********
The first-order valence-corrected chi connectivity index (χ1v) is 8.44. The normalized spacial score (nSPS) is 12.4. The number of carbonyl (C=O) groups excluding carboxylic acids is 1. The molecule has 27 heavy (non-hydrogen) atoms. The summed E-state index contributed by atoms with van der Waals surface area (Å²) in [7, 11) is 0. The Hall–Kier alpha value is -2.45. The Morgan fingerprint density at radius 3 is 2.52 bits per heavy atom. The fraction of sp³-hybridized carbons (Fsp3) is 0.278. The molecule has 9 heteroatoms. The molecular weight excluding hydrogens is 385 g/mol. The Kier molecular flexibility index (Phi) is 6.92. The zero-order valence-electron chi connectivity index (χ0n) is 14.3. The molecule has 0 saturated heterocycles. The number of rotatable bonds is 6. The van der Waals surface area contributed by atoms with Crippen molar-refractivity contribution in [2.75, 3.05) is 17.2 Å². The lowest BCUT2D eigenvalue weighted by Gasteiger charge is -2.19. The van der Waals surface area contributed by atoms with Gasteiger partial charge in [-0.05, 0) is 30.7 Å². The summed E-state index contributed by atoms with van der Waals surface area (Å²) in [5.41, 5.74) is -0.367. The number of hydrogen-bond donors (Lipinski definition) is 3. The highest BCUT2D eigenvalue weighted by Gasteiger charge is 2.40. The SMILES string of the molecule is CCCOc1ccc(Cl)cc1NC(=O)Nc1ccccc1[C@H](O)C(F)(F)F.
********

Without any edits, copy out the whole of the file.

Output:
The first-order valence-corrected chi connectivity index (χ1v) is 8.44. The normalized spacial score (nSPS) is 12.4. The number of carbonyl (C=O) groups excluding carboxylic acids is 1. The molecule has 27 heavy (non-hydrogen) atoms. The summed E-state index contributed by atoms with van der Waals surface area (Å²) in [7, 11) is 0. The Hall–Kier alpha value is -2.45. The Morgan fingerprint density at radius 3 is 2.52 bits per heavy atom. The fraction of sp³-hybridized carbons (Fsp3) is 0.278. The molecule has 9 heteroatoms. The molecular weight excluding hydrogens is 385 g/mol. The Kier molecular flexibility index (Phi) is 6.92. The zero-order valence-electron chi connectivity index (χ0n) is 14.3. The molecule has 0 saturated heterocycles. The number of rotatable bonds is 6. The van der Waals surface area contributed by atoms with Crippen molar-refractivity contribution in [2.75, 3.05) is 17.2 Å². The lowest BCUT2D eigenvalue weighted by Gasteiger charge is -2.19. The van der Waals surface area contributed by atoms with Gasteiger partial charge in [-0.05, 0) is 30.7 Å². The summed E-state index contributed by atoms with van der Waals surface area (Å²) in [5.41, 5.74) is -0.367. The number of hydrogen-bond donors (Lipinski definition) is 3. The highest BCUT2D eigenvalue weighted by Gasteiger charge is 2.40. The SMILES string of the molecule is CCCOc1ccc(Cl)cc1NC(=O)Nc1ccccc1[C@H](O)C(F)(F)F.